Major breakthrough in genome sequencing can quicken cancer diagnosis

Major breakthrough in genome sequencing can quicken cancer diagnosis
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A major breakthrough in genome sequencing could lead to the quicker diagnosis of cancer and rare diseases.

Understanding human DNA sequences can inform scientists about disease and how to diagnose or treat them and a team of scientists at the School of Life Sciences, University of Nottingham, have demonstrated how to selectively sequence fragments of DNA more quickly and cost-effectively than ever before, which could have major implications in how genetic diseases are understood and diagnosed.

The new DNA scanning method allows for the selective sequencing of DNA fragments without searching through DNA strands that are not relevant to the biological question, thereby saving time for researchers.

The paper has been published in Nature Biotechnology.

Rapid scanning

Using the MinION – a portable SNA sequencer – the team have demonstrated how to rapidly scan human genomes and detect genetic abnormalities by locating a change in the DNA responsible for a specific type of cancer in less than 15 hours. Normally, scanning a genome may take several days. They developed a selective method called ReadFish which enables the sequencer to select only the regions of interest within the genome.

Project leader Professor Matt Loose, of the DeepSeq Sequencing Facility in the School of Life Sciences at the University of Nottingham, said: “In simple terms, we can now sequence the bits of DNA that we want to and ignore bits we don’t. The advances we present here mean we can search through and sequence regions from genomes even as large as the human genome.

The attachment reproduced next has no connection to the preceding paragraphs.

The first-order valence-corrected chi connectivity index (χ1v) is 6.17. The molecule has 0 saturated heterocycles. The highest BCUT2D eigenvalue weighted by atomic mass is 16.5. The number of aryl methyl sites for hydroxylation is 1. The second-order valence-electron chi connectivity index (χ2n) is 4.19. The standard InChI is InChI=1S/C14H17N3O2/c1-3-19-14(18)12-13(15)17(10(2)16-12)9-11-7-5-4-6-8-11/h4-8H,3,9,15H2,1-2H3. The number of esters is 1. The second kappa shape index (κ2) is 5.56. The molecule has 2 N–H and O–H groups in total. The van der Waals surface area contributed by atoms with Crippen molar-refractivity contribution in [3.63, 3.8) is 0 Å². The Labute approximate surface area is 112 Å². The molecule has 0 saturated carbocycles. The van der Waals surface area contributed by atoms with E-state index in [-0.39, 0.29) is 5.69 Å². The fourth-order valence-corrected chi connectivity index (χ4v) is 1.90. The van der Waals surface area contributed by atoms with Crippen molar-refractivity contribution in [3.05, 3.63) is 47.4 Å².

“This breakthrough will enable us to look at a range of applications, such as rapidly searching fragments of the human genome to find evidence of genetic conditions or changes which may lead to illness such as cancer – which would have major implications for diagnosis. We are already seeing people using the method to identify the underlying causes for diseases in a host of different individuals for the first time.”

Alexander Payne, also from the University of Nottingham, and the study’s lead author, added: “Having truly adaptive sequencing, that can respond as the experiment progresses, brings lots of exciting opportunities for customising and tuning your sequencing for the question at hand. I am really looking forward to seeing how ReadFish is used by the nanopore community.”

This study follows the team’s previous research which demonstrated the novel technique for highly selective sequencing, using real-time nanopore sequencing and enabling people to analyse only DNA strands that contain pre-determined signatures of interest.

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